Epiphytic Fuchsia species

Dennis Szeszko dszeszko@gmail.com
Thu, 13 Jul 2006 11:54:03 PDT

You are right.  I did an online database search of herbarium specimens and
it seems that the species I saw is almost assuredly F. fulgens because F.
decidua has never been collected in Mexico State.

>Dennis,  Your sighting, if it had red and green flowers, is probably
>fulgens.  The F. decidua had red tubular/funnelform flowers in
handingclusters.  Only found >them growing in the moss on oak trunks, along
>escarpment of the Sierra Minatlan, where the fog/clouds would pour over
>irrigating and air conditioning the mountain in moisture and coolth.
>Explored nearby rocky cliffs, which were plastered with lithophytes, but
>didn't see the Fuchsia there.  Fuchsia fulgens and F. decidua seem closely


A check of nomenclature leads me to believe that you have F. boliviana and
not F. boliviensis.  This may be why Carolyn was unable to find images of
the plant that you describe.

>I saw your interest in the epiphytic Fuchsias, which i have also, but I
>a species, F. boliviensis,


I think that Fuchsia fulgens would probably survive brief periods of frost
in the early hours of the morning before things warmed up again.  The area
where they grow is subject to occasional frost in the months of December and
January.  However, the cover of Oak leaves protects them to an extent, and
the fact that they live off of the ground as an epiphyte means that they
would not be exposed to the coldest air which would be found at the base of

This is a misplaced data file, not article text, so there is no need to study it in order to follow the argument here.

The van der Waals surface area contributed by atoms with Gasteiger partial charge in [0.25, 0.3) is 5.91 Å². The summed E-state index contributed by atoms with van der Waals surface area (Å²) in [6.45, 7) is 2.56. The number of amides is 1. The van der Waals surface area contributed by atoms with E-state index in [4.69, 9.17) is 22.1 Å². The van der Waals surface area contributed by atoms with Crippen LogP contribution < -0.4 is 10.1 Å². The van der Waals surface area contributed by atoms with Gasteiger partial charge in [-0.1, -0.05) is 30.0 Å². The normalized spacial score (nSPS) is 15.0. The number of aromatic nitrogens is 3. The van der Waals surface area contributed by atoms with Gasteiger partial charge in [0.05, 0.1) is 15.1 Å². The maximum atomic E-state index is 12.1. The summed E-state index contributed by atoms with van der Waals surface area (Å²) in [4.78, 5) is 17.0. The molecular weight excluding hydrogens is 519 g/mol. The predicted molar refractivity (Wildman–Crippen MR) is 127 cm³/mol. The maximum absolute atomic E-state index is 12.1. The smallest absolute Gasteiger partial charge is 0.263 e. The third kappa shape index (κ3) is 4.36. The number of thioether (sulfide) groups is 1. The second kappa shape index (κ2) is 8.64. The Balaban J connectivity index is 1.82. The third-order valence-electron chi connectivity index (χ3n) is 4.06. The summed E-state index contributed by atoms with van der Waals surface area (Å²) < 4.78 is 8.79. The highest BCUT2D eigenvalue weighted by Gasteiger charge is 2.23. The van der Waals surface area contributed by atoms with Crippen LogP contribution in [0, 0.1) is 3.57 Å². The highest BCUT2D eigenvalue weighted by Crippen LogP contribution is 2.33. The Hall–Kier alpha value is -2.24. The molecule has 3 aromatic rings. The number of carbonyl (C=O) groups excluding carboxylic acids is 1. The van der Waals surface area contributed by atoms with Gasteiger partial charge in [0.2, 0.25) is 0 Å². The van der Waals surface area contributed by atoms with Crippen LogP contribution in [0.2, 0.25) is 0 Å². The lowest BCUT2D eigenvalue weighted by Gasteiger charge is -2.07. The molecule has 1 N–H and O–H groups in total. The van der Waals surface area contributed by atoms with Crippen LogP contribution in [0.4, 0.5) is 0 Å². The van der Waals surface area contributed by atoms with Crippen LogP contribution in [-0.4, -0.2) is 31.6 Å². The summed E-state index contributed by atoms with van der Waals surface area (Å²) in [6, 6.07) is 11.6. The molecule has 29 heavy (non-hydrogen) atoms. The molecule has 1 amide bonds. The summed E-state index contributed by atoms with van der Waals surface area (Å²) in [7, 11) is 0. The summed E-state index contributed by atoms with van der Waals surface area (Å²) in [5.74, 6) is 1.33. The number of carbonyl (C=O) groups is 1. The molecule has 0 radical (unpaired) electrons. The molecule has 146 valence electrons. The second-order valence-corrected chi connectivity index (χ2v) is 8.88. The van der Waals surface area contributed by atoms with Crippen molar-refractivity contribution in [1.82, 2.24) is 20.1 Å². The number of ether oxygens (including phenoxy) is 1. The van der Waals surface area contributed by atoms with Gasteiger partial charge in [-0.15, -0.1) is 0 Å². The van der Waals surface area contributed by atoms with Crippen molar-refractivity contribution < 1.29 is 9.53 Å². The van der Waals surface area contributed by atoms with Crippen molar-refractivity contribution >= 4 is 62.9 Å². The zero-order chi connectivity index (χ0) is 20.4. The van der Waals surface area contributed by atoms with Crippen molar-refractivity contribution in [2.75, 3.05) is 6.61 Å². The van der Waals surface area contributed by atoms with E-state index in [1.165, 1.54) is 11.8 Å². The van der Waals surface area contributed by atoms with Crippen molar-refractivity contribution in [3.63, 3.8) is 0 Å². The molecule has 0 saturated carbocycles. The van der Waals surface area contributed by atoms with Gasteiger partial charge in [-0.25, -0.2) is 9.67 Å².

the tree.  To help you get a sense of temperatures, the orchids that grow in
that area are classified as requiring Cool-to-Intermediate growing
conditions.  Joe, you are right when you say that the heat and humidity in
Houston would probably kill the plant before the cold temperatures would get
a chance to cause freeze damage.  I don't think that the plant could take
sustained temperatures above 90 degrees.  I think that people in Northern
California or the Pacific Northwest would best be able to approximate the
natural growing conditions of this plant.

>I'm very curious about the cold tolerance of Fuchsia spp. growing at 1800 m
>on lava.

Mary Sue was kind enough to create a page on the Wiki for Fuchsia, so I'm
going to post a picture of the plant's tuberous roots.  The plant I
collected is sprouting new growth from the tips of the branches and with
some luck I should have flowers in about 3 months or so.  At that time, I
will update the wiki with pictures of the flowers.



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